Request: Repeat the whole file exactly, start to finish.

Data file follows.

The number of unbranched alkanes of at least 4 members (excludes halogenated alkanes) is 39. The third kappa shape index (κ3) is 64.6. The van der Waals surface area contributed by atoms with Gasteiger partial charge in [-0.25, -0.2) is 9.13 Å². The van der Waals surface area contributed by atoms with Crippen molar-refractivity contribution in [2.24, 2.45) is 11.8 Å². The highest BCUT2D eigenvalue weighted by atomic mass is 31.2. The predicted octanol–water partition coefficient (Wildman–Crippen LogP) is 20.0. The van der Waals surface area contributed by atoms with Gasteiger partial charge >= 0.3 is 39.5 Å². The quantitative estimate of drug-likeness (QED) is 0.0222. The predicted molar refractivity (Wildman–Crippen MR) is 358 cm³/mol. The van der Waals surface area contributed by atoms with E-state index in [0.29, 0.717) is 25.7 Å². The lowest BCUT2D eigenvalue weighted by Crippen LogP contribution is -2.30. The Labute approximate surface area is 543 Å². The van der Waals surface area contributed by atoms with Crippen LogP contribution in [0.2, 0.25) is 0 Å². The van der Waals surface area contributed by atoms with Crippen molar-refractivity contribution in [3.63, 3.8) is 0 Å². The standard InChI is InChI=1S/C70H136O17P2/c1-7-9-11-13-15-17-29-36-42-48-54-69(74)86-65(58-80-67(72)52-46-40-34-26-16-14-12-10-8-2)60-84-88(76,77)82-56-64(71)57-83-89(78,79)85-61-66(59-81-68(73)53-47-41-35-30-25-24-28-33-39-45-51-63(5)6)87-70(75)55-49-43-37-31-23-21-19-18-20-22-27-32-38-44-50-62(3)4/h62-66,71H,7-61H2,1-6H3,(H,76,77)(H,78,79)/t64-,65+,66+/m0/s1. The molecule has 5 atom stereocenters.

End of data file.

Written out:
The number of unbranched alkanes of at least 4 members (excludes halogenated alkanes) is 39. The third kappa shape index (κ3) is 64.6. The van der Waals surface area contributed by atoms with Gasteiger partial charge in [-0.25, -0.2) is 9.13 Å². The van der Waals surface area contributed by atoms with Crippen molar-refractivity contribution in [2.24, 2.45) is 11.8 Å². The highest BCUT2D eigenvalue weighted by atomic mass is 31.2. The predicted octanol–water partition coefficient (Wildman–Crippen LogP) is 20.0. The van der Waals surface area contributed by atoms with Gasteiger partial charge >= 0.3 is 39.5 Å². The quantitative estimate of drug-likeness (QED) is 0.0222. The predicted molar refractivity (Wildman–Crippen MR) is 358 cm³/mol. The van der Waals surface area contributed by atoms with E-state index in [0.29, 0.717) is 25.7 Å². The lowest BCUT2D eigenvalue weighted by Crippen LogP contribution is -2.30. The Labute approximate surface area is 543 Å². The van der Waals surface area contributed by atoms with Crippen LogP contribution in [0.2, 0.25) is 0 Å². The van der Waals surface area contributed by atoms with Crippen molar-refractivity contribution in [3.63, 3.8) is 0 Å². The standard InChI is InChI=1S/C70H136O17P2/c1-7-9-11-13-15-17-29-36-42-48-54-69(74)86-65(58-80-67(72)52-46-40-34-26-16-14-12-10-8-2)60-84-88(76,77)82-56-64(71)57-83-89(78,79)85-61-66(59-81-68(73)53-47-41-35-30-25-24-28-33-39-45-51-63(5)6)87-70(75)55-49-43-37-31-23-21-19-18-20-22-27-32-38-44-50-62(3)4/h62-66,71H,7-61H2,1-6H3,(H,76,77)(H,78,79)/t64-,65+,66+/m0/s1. The molecule has 5 atom stereocenters.